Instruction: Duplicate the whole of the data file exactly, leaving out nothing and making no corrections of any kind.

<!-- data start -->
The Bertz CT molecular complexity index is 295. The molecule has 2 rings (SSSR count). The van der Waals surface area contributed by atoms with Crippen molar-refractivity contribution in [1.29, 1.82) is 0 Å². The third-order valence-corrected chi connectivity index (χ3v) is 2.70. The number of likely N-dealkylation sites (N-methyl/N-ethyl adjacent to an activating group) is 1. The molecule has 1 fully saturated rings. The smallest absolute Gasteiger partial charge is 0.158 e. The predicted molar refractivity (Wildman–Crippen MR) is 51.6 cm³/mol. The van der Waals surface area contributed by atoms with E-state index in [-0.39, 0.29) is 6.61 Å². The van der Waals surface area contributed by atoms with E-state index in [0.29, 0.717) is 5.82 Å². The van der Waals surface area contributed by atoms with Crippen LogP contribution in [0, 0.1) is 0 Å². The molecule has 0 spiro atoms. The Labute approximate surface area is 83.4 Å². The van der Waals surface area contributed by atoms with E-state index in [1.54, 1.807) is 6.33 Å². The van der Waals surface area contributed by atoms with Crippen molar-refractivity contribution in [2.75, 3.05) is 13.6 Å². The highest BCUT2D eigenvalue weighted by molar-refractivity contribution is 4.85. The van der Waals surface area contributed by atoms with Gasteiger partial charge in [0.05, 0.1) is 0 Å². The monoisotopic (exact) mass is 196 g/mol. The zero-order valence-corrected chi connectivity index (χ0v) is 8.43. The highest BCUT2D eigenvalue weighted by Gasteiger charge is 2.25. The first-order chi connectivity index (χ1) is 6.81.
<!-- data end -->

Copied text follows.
The Bertz CT molecular complexity index is 295. The molecule has 2 rings (SSSR count). The van der Waals surface area contributed by atoms with Crippen molar-refractivity contribution in [1.29, 1.82) is 0 Å². The third-order valence-corrected chi connectivity index (χ3v) is 2.70. The number of likely N-dealkylation sites (N-methyl/N-ethyl adjacent to an activating group) is 1. The molecule has 1 fully saturated rings. The smallest absolute Gasteiger partial charge is 0.158 e. The predicted molar refractivity (Wildman–Crippen MR) is 51.6 cm³/mol. The van der Waals surface area contributed by atoms with E-state index in [-0.39, 0.29) is 6.61 Å². The van der Waals surface area contributed by atoms with E-state index in [0.29, 0.717) is 5.82 Å². The van der Waals surface area contributed by atoms with Crippen LogP contribution in [0, 0.1) is 0 Å². The molecule has 0 spiro atoms. The Labute approximate surface area is 83.4 Å². The van der Waals surface area contributed by atoms with E-state index in [1.54, 1.807) is 6.33 Å². The van der Waals surface area contributed by atoms with Crippen molar-refractivity contribution in [2.75, 3.05) is 13.6 Å². The highest BCUT2D eigenvalue weighted by molar-refractivity contribution is 4.85. The van der Waals surface area contributed by atoms with Gasteiger partial charge in [0.05, 0.1) is 0 Å². The monoisotopic (exact) mass is 196 g/mol. The zero-order valence-corrected chi connectivity index (χ0v) is 8.43. The highest BCUT2D eigenvalue weighted by Gasteiger charge is 2.25. The first-order chi connectivity index (χ1) is 6.81.